Is an App a Tool or a Behavior?

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In my annual trends post for OPENForum I listed apps over the web as a key trend that will impact small business. Today’s post is actually the foreword I contributed to a book that comes out this week called AppSavvy by Ken Yarmosh and I think it pretty much sums up my thinking on the app topic. This is a subject that I believe small businesses need wrap their heads around as it’s not going away, but it is on its way to becoming part of the everyday behavior of our customers and prospects.

AppSavvyBack around the turn of the Internet—oh, I don’t know, 2005—I started religiously recording interviews with experts for the Duct Tape Marketing Podcast. I did it in part because it looked to me like the next new thing and I wanted to make sure I was part of it. As time wore on, I found that I just sort of liked doing it and eventually built an audience that liked getting their content that way.

More recently, I gave in to the siren’s call of the app for my podcast. I mean, I was an iPhone-toting devotee of all things appish, after all, and thought I really should have my own app. I created it and decided to price it at $2.99 just for grins. Now, understand, it pretty much has the exact same content that I publish weekly on iTunes for free.

I was immediately struck by the number of people, including current podcast subscribers, that snapped it up at $2.99. I would call this a light bulb kind of moment for me and my relationship with apps. The lesson for me was that people want apps for things because they allow them greater control.

I don’t think developers should look at apps with a “new, new thing” or “hottest water-cooler download” mentality. Apps are on their way to supplanting the Web in general as the provider of information, games, experiences, and productivity—and control.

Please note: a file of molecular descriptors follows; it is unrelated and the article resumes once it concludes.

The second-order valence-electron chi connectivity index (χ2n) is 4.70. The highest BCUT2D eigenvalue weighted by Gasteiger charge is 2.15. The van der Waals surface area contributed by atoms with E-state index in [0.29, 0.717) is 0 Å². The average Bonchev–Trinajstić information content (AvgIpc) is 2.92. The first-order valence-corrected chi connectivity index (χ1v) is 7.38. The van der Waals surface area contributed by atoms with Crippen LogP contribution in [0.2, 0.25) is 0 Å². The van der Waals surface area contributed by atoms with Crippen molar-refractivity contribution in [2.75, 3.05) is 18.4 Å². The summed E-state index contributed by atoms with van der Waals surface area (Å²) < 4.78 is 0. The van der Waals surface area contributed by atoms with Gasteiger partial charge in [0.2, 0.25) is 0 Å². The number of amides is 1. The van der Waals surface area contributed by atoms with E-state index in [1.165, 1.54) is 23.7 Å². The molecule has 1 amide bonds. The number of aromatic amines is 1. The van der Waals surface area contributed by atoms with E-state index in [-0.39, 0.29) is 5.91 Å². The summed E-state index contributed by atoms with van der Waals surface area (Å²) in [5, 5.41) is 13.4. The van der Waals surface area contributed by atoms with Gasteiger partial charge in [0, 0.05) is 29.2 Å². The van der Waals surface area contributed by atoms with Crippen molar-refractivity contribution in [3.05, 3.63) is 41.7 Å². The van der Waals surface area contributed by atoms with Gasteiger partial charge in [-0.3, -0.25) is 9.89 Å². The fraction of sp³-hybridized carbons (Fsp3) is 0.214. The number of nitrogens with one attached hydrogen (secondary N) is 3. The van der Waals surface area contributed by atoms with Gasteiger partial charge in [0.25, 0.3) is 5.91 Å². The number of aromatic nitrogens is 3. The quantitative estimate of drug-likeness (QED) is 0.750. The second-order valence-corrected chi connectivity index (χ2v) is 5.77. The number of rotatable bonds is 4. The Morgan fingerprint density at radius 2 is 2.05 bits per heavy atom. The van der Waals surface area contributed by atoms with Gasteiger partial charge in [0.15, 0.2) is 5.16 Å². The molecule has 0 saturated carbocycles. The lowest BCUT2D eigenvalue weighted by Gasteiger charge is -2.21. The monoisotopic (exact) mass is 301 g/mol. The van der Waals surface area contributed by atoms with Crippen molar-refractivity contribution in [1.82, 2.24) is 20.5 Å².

While my podcast content is out there to be had for free, it’s out there in the wild. An app user of my content has much greater power over how they consume, interact, destruct, and transport that content, and that’s perhaps the larger point of this book.

The first step to becoming app savvy is to recognize why the app category is red-hot and here to stay, and why you need to think in terms of tapping app behavior to package, repackage, purpose, and repurpose everything that a mobile social consumer wants to do—and even a few things they don’t know they want to do.

When you come to view your app ideas and execution with a “feeding a behavior” mindset, ideas and the carrying out of those ideas will flow more freely.

Creating apps may become your gold mine, and this book will certainly show you how to make it so, but step away from the “get rich” desire and focus on creating apps that allow people to do the things that need doing in ways that give them far greater control, and you’ll be well on your way to unlocking a flood of potential.

I met Ken way back in those wild days of 2005 or so, and it was clear to me then that he was on a mission to embrace, connect, and commune with all things digital, so I wasn’t the least bit surprised when he showed up on my doorstep with a book you need to read right now for the reasons I’ve outlined above.

Whether you plan to build an app yourself or hire someone to build one for you, this book will make you smarter about the things that matter.

You might also enjoy this Inforgraphic: The Astronomical Growth of the App Business


AppSavvy, Ken Yarmosh

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